TORONTO -- Fierce price competition between grocers will likely keep food prices from escalating significantly in 2017, according to a new analysis.
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With price-cutting moves from Walmart and Sobeys keeping other supermarket chains on guard, average food store inflation will not likely exceed 2 per cent in 2017, says a new industry report from Kevin Grier Market Analysis and Consulting Inc.
The main factors driving food price inflation in Canada are commodity prices and grocery retail competition, Grier notes, and currently grocery competition is “very intense,” with multiple grocers requesting price concessions from food manufacturers. “That indicates that the grocers want consumers to think they are fighting on their behalf. It also indicates that they expect to see a tight pricing environment for the foreseeable future.”
Challenges at Sobeys have led to sharp pricing and Walmart is continuing to push down its prices. “Even egg prices are down — they were down 7 per cent in November,” Grier added in an interview. “Eggs are supply managed, so that’s competition (pushing down the consumer prices).”
The forecast for modest inflation in 2017 comes after an inflationary spike in grocery store prices in 2015 and a negligible rise in 2016’s food prices.
Though the Statistics Canada data for December has not yet been released, based on Consumer Price Index increases for the first 11 months of the year, the prices of food purchased from stores will have increased at just over 1 per cent for all of 2016, Grier predicts. That compares with a 4 per cent increase in the prices of food purchased from stores in 2015.
The five-year average rate of food store inflation was 3 per cent between 2011 and 2015, Grier added, and 2016 will likely notch the second or third lowest rate of food price inflation since 2000, with 2010 standing as the lowest at 1 per cent.
Commodity prices are also tied to the strength of the Canadian dollar relative to the U.S. dollar. Prices of imported fruit and vegetables rise, for example, when the Canadian dollar is weak.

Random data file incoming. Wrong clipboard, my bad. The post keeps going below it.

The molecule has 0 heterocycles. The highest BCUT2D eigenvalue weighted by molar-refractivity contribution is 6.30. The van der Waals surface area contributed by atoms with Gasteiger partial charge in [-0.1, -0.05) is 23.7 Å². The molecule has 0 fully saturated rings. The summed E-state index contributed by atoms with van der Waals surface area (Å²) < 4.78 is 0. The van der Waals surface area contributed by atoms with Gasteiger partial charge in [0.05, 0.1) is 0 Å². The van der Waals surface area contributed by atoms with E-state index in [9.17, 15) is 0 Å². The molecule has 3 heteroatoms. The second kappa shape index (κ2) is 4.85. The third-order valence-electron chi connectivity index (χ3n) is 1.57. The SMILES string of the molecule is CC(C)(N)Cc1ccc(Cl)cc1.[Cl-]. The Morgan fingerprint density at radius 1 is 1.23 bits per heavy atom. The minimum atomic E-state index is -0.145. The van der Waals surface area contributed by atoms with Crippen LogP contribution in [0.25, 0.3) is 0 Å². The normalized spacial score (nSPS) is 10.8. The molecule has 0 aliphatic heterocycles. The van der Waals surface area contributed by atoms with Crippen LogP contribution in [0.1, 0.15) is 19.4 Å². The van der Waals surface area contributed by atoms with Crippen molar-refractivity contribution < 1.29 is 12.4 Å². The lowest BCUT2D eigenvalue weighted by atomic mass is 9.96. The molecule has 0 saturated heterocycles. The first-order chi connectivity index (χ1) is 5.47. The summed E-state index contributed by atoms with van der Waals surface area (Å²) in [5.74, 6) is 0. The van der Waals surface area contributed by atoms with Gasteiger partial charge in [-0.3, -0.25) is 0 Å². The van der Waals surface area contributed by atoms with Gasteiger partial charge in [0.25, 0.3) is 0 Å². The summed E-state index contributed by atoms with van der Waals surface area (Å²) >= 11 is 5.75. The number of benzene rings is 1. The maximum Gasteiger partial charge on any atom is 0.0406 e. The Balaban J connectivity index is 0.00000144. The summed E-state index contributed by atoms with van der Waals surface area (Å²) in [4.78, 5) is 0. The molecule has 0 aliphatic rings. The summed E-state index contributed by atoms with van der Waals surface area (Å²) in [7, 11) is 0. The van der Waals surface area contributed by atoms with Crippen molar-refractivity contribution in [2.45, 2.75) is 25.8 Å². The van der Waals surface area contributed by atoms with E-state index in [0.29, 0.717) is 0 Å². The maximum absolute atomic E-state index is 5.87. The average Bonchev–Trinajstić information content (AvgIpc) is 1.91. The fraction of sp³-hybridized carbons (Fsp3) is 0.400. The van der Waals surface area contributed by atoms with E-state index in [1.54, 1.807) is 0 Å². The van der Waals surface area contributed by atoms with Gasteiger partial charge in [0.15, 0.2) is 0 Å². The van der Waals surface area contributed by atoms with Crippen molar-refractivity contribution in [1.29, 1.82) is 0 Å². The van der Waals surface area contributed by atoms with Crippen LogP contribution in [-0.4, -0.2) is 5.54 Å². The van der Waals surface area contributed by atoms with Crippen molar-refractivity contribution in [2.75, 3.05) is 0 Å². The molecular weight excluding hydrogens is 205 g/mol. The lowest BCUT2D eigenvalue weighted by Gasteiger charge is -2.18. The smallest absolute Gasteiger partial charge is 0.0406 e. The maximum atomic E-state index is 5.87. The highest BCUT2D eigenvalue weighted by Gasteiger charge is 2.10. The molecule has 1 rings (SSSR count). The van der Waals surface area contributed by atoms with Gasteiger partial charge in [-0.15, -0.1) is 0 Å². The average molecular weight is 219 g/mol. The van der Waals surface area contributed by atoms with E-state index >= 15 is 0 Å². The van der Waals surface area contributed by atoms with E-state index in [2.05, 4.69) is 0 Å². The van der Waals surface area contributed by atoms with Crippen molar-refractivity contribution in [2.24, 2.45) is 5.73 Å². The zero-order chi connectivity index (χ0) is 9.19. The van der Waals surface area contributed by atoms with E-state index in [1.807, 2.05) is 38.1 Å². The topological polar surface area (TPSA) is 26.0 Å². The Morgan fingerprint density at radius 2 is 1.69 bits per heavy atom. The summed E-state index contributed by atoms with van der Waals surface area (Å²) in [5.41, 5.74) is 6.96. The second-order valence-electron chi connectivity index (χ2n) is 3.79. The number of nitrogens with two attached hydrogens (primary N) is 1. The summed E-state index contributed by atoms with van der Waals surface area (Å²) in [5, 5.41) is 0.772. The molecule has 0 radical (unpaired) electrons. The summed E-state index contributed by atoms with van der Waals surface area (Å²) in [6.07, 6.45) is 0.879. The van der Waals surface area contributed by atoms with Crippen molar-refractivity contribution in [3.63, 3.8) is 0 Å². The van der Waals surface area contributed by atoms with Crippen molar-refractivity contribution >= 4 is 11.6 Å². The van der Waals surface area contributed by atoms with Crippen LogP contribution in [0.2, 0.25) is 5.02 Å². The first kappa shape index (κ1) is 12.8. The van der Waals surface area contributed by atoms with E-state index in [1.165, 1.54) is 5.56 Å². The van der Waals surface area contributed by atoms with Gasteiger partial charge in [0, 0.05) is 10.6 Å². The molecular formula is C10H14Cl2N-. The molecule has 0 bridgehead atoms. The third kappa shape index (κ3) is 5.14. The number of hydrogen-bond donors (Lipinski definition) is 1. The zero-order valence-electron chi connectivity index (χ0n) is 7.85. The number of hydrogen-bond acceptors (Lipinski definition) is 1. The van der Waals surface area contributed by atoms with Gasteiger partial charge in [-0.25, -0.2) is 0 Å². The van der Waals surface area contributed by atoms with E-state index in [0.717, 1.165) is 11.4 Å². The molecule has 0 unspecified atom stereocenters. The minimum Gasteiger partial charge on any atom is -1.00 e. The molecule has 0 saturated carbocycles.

Bank of Montreal is forecasting a 2017 first-half exchange rate of 0.7345 and TD’s forecast is for a stronger Canadian dollar in the first half, at 0.7435.
If the BMO forecast ends up as the more accurate one, there will be greater inflationary pressure on commodities, Grier said.
“According to the Bank of Canada tracking of commodities pricing, the agricultural commodities are showing signs of life but remain at very low levels compared to recent years.”
While “anything can happen to commodity prices due to weather, currency or politics, at the very least they start 2017 at very low levels. In other words, if commodities are going to cause inflation in 2017, it would have to be due to events that have not yet unfolded, or are not yet at work.”
The analyst notes that cattle and hog inventories are on the rise and believes beef and pork pricing should remain low or lower in 2017 than in 2016. “Meats make up about one-fifth of the food CPI and so their (price) direction plays a big role” in overall food inflation.
“With the exception of the exchange rate, the main drivers of inflation remain very tepid,” with intense grocery retail competition expected in the first half of the year, Grier concludes. Though a weaker dollar could cause some commodities such as fresh produce to increase in price in the first half, “beyond that, it is likely that grocers and manufacturers will absorb the costing impact of the weaker dollar into tighter margins.”
Grier’s report contrasts a markedly higher forecast issued by Dalhousie University in early December, which predicted a 3 to 5 per cent increase in grocery prices in 2017.
That analysis looked in part at the potential impact of a Donald Trump presidency on Canadian food prices, and in particular how a higher U.S. dollar and a potential across-the-board increase in commodity prices could push up the prices of food commodities.
SOURCE Hollie Shaw, Financial Post
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